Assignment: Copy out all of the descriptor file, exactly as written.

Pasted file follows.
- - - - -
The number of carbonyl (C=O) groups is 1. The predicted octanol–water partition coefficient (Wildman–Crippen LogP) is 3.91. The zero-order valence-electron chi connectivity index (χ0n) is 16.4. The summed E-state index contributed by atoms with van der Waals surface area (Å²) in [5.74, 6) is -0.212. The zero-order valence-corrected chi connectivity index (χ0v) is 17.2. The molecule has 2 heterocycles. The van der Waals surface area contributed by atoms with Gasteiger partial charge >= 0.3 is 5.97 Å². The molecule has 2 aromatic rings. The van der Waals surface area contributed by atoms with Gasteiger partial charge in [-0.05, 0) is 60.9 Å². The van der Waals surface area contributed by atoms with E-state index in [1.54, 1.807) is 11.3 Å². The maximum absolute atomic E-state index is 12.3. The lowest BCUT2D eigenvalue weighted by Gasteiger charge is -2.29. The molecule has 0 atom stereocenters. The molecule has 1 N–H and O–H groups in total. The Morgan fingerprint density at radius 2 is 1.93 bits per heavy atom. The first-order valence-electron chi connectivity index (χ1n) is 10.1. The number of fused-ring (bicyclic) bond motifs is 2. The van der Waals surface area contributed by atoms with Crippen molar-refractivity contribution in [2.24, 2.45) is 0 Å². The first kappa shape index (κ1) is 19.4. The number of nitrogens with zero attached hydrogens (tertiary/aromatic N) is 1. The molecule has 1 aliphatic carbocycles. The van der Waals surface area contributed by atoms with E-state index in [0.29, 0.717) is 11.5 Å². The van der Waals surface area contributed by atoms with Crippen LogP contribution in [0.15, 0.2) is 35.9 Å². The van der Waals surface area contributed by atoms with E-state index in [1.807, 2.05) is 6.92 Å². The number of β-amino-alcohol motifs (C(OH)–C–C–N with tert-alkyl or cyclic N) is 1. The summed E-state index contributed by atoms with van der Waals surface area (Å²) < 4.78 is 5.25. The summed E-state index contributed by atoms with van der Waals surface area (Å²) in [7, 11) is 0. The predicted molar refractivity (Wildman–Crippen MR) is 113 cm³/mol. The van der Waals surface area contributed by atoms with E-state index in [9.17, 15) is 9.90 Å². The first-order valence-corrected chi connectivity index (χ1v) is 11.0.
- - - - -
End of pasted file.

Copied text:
The number of carbonyl (C=O) groups is 1. The predicted octanol–water partition coefficient (Wildman–Crippen LogP) is 3.91. The zero-order valence-electron chi connectivity index (χ0n) is 16.4. The summed E-state index contributed by atoms with van der Waals surface area (Å²) in [5.74, 6) is -0.212. The zero-order valence-corrected chi connectivity index (χ0v) is 17.2. The molecule has 2 heterocycles. The van der Waals surface area contributed by atoms with Gasteiger partial charge >= 0.3 is 5.97 Å². The molecule has 2 aromatic rings. The van der Waals surface area contributed by atoms with Gasteiger partial charge in [-0.05, 0) is 60.9 Å². The van der Waals surface area contributed by atoms with E-state index in [1.54, 1.807) is 11.3 Å². The maximum absolute atomic E-state index is 12.3. The lowest BCUT2D eigenvalue weighted by Gasteiger charge is -2.29. The molecule has 0 atom stereocenters. The molecule has 1 N–H and O–H groups in total. The Morgan fingerprint density at radius 2 is 1.93 bits per heavy atom. The first-order valence-electron chi connectivity index (χ1n) is 10.1. The number of fused-ring (bicyclic) bond motifs is 2. The van der Waals surface area contributed by atoms with Crippen molar-refractivity contribution in [2.24, 2.45) is 0 Å². The first kappa shape index (κ1) is 19.4. The number of nitrogens with zero attached hydrogens (tertiary/aromatic N) is 1. The molecule has 1 aliphatic carbocycles. The van der Waals surface area contributed by atoms with E-state index in [0.29, 0.717) is 11.5 Å². The van der Waals surface area contributed by atoms with Crippen LogP contribution in [0.15, 0.2) is 35.9 Å². The van der Waals surface area contributed by atoms with E-state index in [1.807, 2.05) is 6.92 Å². The number of β-amino-alcohol motifs (C(OH)–C–C–N with tert-alkyl or cyclic N) is 1. The summed E-state index contributed by atoms with van der Waals surface area (Å²) < 4.78 is 5.25. The summed E-state index contributed by atoms with van der Waals surface area (Å²) in [7, 11) is 0. The predicted molar refractivity (Wildman–Crippen MR) is 113 cm³/mol. The van der Waals surface area contributed by atoms with E-state index in [9.17, 15) is 9.90 Å². The first-order valence-corrected chi connectivity index (χ1v) is 11.0.